Egypt’s ’Secular’ Gov Uses Religion as Tool of Repression
MINYA, Egypt — An Egyptian court here on Monday sentenced to death the spiritual leader of the Muslim Brotherhood and more than 680 other people after a swift mass trial on charges of inciting or committing acts of violence that led to the destruction of a police station and the killing of an officer.– New York Times, April 28, 2014
Egypt’s military-backed government has followed a pattern established by a long line of Egyptian political leaders who have exhibited public religiosity and presented themselves as men of God. Notably, the recently-ratified constitution—drafted by a group of fifty people hand-selected by the nation’s military-installed president—did not do away with an article dictating Islam as the official religion of the state and Islamic Shari’ah as the primary source of legislation.
Three factors make the current Egyptian regime’s use of religion significant, however. First, the regime took power in a cataclysmic event apparently aimed at saving the country from a group, the Muslim Brotherhood, allegedly bent on exploiting religion for political gain; second, the post-coup government has suggested that secularism is a safer political path, as evidenced by its decision to ban religious parties; and third (and arguably most importantly) the regime has employed religion to justify a host of repressive policies.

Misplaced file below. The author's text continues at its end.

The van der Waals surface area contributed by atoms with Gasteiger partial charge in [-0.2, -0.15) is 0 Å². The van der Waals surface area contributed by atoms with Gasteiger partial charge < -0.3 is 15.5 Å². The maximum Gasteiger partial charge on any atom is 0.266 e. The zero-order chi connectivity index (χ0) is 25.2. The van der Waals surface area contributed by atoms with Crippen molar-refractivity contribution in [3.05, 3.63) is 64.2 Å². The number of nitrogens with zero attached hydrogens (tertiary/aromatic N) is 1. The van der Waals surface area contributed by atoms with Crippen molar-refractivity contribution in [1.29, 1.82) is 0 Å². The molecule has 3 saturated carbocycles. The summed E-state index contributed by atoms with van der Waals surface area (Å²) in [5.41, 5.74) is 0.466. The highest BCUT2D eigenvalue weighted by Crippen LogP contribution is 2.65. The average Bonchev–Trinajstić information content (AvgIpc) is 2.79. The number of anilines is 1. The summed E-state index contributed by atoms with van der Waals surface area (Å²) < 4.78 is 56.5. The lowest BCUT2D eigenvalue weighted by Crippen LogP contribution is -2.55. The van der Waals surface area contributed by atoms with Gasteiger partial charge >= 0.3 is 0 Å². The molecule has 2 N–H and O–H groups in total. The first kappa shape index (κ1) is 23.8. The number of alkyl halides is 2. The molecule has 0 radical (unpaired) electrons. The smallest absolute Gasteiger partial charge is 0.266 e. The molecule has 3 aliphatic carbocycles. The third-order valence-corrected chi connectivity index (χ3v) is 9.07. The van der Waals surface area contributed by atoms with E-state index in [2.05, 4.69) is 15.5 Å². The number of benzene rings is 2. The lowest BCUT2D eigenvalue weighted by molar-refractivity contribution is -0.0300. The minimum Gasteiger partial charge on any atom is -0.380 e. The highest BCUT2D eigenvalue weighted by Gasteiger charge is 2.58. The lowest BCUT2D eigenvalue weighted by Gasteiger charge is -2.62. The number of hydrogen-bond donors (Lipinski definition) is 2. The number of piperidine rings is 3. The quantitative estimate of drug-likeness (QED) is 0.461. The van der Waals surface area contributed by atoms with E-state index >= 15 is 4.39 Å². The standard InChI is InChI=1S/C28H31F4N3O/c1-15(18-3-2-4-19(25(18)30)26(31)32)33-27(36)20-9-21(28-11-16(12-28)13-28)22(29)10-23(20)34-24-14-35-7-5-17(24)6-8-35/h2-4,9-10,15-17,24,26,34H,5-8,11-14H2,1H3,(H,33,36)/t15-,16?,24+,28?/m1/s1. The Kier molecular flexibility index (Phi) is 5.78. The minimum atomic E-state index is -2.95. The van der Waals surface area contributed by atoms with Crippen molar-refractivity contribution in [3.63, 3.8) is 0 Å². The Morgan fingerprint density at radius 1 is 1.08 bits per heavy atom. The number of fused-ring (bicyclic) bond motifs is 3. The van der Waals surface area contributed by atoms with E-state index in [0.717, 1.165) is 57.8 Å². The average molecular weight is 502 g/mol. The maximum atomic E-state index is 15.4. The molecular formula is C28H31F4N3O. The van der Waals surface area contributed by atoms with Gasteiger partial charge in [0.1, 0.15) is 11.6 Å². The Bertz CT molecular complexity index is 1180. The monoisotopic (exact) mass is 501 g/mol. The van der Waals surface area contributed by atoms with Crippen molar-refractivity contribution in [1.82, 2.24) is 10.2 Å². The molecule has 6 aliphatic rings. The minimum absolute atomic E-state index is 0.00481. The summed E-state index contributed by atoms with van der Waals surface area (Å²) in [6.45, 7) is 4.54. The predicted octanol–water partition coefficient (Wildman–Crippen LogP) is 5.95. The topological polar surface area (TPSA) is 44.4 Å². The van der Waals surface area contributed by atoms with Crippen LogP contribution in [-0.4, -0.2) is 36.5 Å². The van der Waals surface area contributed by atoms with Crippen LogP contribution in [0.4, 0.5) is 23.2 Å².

On July 3, 2013, the day of Egypt’s coup against democratically-elected Islamist president Mohamed Morsi, Egyptian General Abdulfattah Al-Sisi sought religious legitimacy by surrounding himself with both the Coptic Christian Pope and the head of Al-Azhar Mosque, Egypt’s supreme Islamic authority. In the weeks and months since, the Egyptian regime has relied heavily on the Church and Al-Azhar, both of which have been staunch supporters. Shortly after the coup, various religious institutions announced their support for the military-backed government and for Morsi’s removal, sometimes defending the government against allegations that what took place on July 3 was a military coup.